- The licour of the Birch tree is both wholesome, and saverie, and deserveth to be recommended in his kind.
- There may bee an excellent extraction made of ale, which you may terme either a spirit, or a quintessence, and that in a smal dose, far more excellent then all the tartareous, sulphureous, or mercuriall preparations. If the Authour do heere meane any philosophicall course, it will bee both too curious and costly for the common sort of people: if onely a well rectified Aquavitae, or an evaporation of the phlegmaticke parte to a thicke body, I cannot see how we shal raise any store, or quantity of matter to furnish the subject which we have in hand. If he meane physically, we will reserve the strict examination thereof, till a fitter occasion bee offered.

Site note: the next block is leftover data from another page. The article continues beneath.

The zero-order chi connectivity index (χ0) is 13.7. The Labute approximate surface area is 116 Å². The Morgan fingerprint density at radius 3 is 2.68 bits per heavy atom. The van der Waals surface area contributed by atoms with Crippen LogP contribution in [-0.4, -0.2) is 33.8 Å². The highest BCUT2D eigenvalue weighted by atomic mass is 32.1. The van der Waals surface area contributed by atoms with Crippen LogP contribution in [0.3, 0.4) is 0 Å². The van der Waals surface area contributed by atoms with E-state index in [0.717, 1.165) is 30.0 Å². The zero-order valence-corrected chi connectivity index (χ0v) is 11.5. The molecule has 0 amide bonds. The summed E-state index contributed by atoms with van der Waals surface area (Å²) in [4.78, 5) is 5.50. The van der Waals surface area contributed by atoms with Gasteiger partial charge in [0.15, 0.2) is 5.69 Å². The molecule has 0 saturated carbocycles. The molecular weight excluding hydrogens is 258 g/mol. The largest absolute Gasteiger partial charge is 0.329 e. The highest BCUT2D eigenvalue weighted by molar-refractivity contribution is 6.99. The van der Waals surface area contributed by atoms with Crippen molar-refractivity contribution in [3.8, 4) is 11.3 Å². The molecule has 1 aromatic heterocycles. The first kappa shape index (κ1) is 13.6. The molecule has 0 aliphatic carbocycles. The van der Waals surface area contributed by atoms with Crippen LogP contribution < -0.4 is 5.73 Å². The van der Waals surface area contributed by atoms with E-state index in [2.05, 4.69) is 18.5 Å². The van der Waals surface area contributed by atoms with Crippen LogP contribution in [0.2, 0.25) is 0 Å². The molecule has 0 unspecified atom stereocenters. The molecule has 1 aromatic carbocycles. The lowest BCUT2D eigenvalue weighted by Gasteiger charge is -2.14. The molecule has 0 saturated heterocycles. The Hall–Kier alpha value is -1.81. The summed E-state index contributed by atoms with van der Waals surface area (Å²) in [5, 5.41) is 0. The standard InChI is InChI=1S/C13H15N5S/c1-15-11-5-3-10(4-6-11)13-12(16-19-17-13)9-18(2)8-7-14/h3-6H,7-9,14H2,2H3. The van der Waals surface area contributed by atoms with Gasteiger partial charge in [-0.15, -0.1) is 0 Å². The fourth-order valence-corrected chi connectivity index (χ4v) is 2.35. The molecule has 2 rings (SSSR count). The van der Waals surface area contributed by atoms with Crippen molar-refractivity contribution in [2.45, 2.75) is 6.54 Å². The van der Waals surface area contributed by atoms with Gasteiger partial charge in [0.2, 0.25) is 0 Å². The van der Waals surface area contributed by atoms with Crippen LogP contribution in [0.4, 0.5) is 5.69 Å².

- The meale of such corne as is ground in the month of August, is remembred amongest the writers of best credit, to keepe and last best all the yeare after.
- Such bread as is made up of the flower of dry beanes is most strong in nourishment, and may bee corrected of his taste by the addition of Cominseed. And it is also a usuall matter in Germanie to make drinke of Beanes. Our English Brewers doe also [Page] find good use of them amongst other corne in a smal proportion, wherin they have a special care not to surcharge the rest of their beere corne, with too great a quantitie of Beanes, least they should give a bad smacke or farewell to their beere: but I am verely perswaded that if either beanes, or pease were artificially handled according to the maner before expressed, that they would not onelie prove serviceable, and that in a large maner for Beere only, but also for the making of wholsome, sweet, and delicate bread.